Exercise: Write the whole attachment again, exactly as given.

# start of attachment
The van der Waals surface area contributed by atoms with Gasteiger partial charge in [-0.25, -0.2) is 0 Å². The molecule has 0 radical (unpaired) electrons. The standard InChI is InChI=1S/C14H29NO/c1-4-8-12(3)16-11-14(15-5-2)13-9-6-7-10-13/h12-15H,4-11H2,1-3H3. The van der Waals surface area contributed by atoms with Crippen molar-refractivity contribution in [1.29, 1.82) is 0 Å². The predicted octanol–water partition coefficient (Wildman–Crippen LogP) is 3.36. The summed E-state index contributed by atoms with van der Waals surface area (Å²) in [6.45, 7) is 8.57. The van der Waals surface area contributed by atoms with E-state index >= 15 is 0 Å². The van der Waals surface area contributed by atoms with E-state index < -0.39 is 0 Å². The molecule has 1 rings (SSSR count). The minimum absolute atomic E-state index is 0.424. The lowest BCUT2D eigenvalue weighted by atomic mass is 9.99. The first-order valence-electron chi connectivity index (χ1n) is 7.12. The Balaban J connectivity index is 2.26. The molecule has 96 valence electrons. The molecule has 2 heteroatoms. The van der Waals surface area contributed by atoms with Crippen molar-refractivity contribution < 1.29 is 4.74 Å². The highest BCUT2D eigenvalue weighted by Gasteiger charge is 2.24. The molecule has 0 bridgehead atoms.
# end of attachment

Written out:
The van der Waals surface area contributed by atoms with Gasteiger partial charge in [-0.25, -0.2) is 0 Å². The molecule has 0 radical (unpaired) electrons. The standard InChI is InChI=1S/C14H29NO/c1-4-8-12(3)16-11-14(15-5-2)13-9-6-7-10-13/h12-15H,4-11H2,1-3H3. The van der Waals surface area contributed by atoms with Crippen molar-refractivity contribution in [1.29, 1.82) is 0 Å². The predicted octanol–water partition coefficient (Wildman–Crippen LogP) is 3.36. The summed E-state index contributed by atoms with van der Waals surface area (Å²) in [6.45, 7) is 8.57. The van der Waals surface area contributed by atoms with E-state index >= 15 is 0 Å². The van der Waals surface area contributed by atoms with E-state index < -0.39 is 0 Å². The molecule has 1 rings (SSSR count). The minimum absolute atomic E-state index is 0.424. The lowest BCUT2D eigenvalue weighted by atomic mass is 9.99. The first-order valence-electron chi connectivity index (χ1n) is 7.12. The Balaban J connectivity index is 2.26. The molecule has 96 valence electrons. The molecule has 2 heteroatoms. The van der Waals surface area contributed by atoms with Crippen molar-refractivity contribution < 1.29 is 4.74 Å². The highest BCUT2D eigenvalue weighted by Gasteiger charge is 2.24. The molecule has 0 bridgehead atoms.